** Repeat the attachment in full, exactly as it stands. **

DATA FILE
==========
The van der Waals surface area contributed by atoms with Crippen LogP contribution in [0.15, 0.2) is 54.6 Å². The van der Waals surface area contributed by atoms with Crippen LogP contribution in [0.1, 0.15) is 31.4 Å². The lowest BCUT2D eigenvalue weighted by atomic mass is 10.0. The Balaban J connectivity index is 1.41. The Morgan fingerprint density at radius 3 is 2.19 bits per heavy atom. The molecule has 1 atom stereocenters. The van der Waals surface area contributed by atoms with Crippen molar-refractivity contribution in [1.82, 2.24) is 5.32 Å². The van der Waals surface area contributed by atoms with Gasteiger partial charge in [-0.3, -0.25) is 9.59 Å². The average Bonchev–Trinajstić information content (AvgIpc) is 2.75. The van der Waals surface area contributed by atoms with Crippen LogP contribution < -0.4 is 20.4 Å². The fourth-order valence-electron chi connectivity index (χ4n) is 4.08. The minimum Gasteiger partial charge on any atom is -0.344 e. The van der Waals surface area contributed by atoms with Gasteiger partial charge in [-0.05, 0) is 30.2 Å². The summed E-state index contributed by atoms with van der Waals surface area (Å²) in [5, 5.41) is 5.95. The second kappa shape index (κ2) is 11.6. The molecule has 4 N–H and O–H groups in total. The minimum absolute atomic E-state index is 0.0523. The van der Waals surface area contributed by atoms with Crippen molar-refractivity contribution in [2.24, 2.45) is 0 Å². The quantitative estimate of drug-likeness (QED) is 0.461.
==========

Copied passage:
The van der Waals surface area contributed by atoms with Crippen LogP contribution in [0.15, 0.2) is 54.6 Å². The van der Waals surface area contributed by atoms with Crippen LogP contribution in [0.1, 0.15) is 31.4 Å². The lowest BCUT2D eigenvalue weighted by atomic mass is 10.0. The Balaban J connectivity index is 1.41. The Morgan fingerprint density at radius 3 is 2.19 bits per heavy atom. The molecule has 1 atom stereocenters. The van der Waals surface area contributed by atoms with Crippen molar-refractivity contribution in [1.82, 2.24) is 5.32 Å². The van der Waals surface area contributed by atoms with Gasteiger partial charge in [-0.3, -0.25) is 9.59 Å². The average Bonchev–Trinajstić information content (AvgIpc) is 2.75. The van der Waals surface area contributed by atoms with Crippen LogP contribution < -0.4 is 20.4 Å². The fourth-order valence-electron chi connectivity index (χ4n) is 4.08. The minimum Gasteiger partial charge on any atom is -0.344 e. The van der Waals surface area contributed by atoms with Gasteiger partial charge in [-0.05, 0) is 30.2 Å². The summed E-state index contributed by atoms with van der Waals surface area (Å²) in [5, 5.41) is 5.95. The second kappa shape index (κ2) is 11.6. The molecule has 4 N–H and O–H groups in total. The minimum absolute atomic E-state index is 0.0523. The van der Waals surface area contributed by atoms with Crippen molar-refractivity contribution in [2.24, 2.45) is 0 Å². The quantitative estimate of drug-likeness (QED) is 0.461.